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Refinery assets to be sold after shutdown—Espinet
Some portions of Petrotrin’s refinery will be sold and other parts will be absorbed into the new structure.
Petrotrin chairman Wilfred Espinet yesterday confirmed that once the refinery is completely shut down at the end of the year, some of the structure could be dismantled and offered for sale.
“Some of the existing structure will be absorbed and used by the ongoing operations and some will be sold to companies that require those assets,” Espinet said in a short interview with the T&T Guardian after a media conference at the Hyatt Regency, Port-of-Spain, yesterday.
Espinet and three members of the executive—Nigel Edwards, Lisa Ali and Reynold Ajodhasingh —held the conference to clarify much of the information in the public domain.
Espinet fielded questions from the media for almost an hour but rehashed most of what has already been disseminated since it was announced that the refinery would be shut down. He grew agitated when the media seemed to focus on the total number of people who will lose their jobs.
“This is the last time I’ll answer a numbers question,” Espinet said.
He was referring to the changing figures of people affected by the shutdown of the refinery. Since the shutdown was announced, Oilfields Workers’ Trade Union boss Ancel Roget has maintained that all 3,400 workers would be sent home, but that figure changed in the reporting as various people commented on the closure of the refinery. On Monday, Energy Minister Franklin Khan said the figure was close to 4,600.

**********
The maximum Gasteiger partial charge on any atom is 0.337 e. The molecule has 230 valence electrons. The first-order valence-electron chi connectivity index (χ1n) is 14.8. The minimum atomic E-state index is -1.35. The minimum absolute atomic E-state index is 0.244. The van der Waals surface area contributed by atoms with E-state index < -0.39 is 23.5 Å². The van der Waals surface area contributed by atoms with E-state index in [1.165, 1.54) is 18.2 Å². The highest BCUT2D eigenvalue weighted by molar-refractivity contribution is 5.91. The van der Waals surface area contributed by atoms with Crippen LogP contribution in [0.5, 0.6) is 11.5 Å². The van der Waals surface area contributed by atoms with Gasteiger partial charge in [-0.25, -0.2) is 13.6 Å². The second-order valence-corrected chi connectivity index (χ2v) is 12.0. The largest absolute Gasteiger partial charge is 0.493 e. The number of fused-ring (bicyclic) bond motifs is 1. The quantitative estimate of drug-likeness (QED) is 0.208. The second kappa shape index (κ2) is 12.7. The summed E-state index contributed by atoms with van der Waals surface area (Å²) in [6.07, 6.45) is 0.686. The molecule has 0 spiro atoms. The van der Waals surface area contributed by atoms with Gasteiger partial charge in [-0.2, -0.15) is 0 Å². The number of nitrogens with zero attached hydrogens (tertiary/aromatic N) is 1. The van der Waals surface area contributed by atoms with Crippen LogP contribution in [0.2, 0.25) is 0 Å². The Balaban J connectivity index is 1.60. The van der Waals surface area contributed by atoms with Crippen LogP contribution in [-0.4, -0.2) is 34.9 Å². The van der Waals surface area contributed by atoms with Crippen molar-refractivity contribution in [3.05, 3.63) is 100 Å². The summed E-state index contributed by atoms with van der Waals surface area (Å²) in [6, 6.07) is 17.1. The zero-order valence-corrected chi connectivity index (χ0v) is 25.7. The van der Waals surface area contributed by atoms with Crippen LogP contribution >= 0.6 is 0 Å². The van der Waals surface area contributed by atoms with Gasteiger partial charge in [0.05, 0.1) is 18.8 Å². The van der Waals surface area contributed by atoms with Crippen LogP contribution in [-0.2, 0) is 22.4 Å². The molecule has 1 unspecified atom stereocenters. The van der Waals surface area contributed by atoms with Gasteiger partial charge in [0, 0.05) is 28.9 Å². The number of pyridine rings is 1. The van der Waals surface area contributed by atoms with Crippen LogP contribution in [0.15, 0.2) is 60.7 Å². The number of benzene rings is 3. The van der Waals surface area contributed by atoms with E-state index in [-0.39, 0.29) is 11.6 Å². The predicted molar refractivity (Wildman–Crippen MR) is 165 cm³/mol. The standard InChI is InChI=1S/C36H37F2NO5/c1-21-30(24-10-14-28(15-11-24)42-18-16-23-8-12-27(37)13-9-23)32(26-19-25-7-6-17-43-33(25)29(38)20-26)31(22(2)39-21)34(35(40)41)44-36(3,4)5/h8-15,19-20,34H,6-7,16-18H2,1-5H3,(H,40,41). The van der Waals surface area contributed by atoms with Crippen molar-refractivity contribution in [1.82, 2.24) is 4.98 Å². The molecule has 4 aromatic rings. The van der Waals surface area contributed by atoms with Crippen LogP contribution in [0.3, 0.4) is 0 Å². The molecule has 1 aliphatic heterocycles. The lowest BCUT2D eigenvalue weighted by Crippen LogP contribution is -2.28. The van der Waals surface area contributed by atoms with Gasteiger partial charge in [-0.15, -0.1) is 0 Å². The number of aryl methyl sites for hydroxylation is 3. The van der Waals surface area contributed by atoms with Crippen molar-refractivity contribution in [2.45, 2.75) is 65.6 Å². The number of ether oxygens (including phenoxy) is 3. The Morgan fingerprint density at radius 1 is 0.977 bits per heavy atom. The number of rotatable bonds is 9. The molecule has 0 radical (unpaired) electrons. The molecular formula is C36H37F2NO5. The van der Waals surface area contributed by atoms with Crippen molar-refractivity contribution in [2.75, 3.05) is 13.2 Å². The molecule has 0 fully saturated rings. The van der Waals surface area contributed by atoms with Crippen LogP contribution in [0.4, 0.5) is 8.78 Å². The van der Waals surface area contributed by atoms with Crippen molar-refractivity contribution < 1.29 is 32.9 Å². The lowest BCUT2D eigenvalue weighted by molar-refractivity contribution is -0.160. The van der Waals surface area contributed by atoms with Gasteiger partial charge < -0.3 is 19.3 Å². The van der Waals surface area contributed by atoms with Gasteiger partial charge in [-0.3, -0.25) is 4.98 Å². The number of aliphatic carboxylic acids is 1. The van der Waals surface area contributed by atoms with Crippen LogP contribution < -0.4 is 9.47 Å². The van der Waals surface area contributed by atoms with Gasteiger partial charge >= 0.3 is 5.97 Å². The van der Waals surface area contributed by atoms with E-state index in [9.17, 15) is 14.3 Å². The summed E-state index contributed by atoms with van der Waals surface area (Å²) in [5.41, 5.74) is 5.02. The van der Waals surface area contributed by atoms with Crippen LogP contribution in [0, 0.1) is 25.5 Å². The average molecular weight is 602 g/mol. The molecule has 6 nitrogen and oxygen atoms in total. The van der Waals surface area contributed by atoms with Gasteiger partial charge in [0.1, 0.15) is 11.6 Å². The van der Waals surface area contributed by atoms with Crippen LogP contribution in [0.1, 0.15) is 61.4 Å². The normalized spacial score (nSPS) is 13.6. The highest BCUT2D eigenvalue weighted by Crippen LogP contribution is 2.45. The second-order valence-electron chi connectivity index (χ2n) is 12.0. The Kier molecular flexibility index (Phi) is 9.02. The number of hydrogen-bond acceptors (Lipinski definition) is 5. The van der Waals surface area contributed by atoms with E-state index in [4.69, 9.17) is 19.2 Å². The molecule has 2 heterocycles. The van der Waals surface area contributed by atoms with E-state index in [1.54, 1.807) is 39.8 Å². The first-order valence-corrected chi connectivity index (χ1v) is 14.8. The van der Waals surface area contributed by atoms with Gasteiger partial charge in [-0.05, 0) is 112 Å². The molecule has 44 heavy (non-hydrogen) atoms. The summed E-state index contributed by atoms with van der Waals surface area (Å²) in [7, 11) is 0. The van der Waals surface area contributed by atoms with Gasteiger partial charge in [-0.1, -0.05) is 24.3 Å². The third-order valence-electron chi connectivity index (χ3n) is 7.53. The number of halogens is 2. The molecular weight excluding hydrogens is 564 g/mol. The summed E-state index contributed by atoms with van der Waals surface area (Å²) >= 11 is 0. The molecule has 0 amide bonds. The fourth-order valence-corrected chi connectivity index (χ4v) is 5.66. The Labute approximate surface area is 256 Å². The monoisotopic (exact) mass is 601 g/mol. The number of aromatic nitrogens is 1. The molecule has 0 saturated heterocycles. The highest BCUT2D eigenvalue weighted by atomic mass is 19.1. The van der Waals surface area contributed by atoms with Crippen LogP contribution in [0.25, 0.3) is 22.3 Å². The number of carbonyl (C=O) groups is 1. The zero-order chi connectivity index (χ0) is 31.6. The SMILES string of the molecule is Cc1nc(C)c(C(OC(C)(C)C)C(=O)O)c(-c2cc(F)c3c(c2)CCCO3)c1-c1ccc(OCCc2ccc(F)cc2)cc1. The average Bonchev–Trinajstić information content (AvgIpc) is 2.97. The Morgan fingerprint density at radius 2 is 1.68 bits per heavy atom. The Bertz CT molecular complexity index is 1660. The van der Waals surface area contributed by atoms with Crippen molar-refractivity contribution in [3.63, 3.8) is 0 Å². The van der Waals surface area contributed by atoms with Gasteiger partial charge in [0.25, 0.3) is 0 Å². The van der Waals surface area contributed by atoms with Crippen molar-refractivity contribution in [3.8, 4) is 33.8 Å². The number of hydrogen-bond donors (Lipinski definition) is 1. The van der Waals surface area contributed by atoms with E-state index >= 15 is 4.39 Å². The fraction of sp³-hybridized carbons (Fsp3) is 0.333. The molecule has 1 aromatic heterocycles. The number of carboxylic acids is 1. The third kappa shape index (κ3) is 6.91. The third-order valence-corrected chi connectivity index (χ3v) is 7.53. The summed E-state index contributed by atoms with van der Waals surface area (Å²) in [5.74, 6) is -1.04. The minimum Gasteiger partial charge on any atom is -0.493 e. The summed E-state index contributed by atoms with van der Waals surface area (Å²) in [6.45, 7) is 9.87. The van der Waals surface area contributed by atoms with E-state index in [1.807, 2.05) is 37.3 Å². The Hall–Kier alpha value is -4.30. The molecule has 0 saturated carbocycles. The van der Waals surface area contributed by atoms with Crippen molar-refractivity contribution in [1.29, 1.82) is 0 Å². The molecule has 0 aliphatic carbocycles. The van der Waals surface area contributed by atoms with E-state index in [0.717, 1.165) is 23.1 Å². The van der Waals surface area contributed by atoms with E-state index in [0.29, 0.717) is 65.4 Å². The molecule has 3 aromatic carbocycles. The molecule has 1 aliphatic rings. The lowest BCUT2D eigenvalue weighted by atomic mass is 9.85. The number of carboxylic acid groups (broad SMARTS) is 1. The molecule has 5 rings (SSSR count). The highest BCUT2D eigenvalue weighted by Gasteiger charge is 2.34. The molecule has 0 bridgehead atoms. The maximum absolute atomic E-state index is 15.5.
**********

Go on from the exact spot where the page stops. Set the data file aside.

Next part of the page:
Yesterday, however, Espinet said Government would get its information from the board, so Khan’s figure was accurate.
“I want to say to all of the media this is the last question I’ll be answering about the number of employees. The number thing has been playing (in the media)...at the union meeting we made it abundantly clear that the intention was always to send everyone home,” Espinet said.
He admitted there was limited information coming out of Petrotrin, contrasted by the deluge of information in the public domain.
“We have to be mindful of the sensitivities of certain things and how that might work with our various stakeholders,” he said.
One of the more alarming revelations Espinet made was that the number of casual and temporary workers could change with every shift.
He said it was nearly impossible to give an accurate number of casual workers until the salaries were being prepared, adding there was a pool of casual workers who could be added to a work shift without any notification to management. He said it was allowed to happen because of strong worker representation and by successive complicit governments.
“If you ask me today how many employees we have in Petrotrin I couldn’t tell you, because that is a number that keeps moving in the temporary workforce on a daily basis,” he said.
“What is it that I am not saying that I should be saying?”
However, Espinet also said he did not have the “authority or the ambition” to correct information coming from the Government.
“Would you feel comfortable if I take full responsibility, which I do. The number which has been stated wrongly by anyone I take full responsibility for that,” he said.
At the end of August 2018, Petrotrin’s full-time staff stood at 3,400 and there were 1,417 casual workers on the roster.
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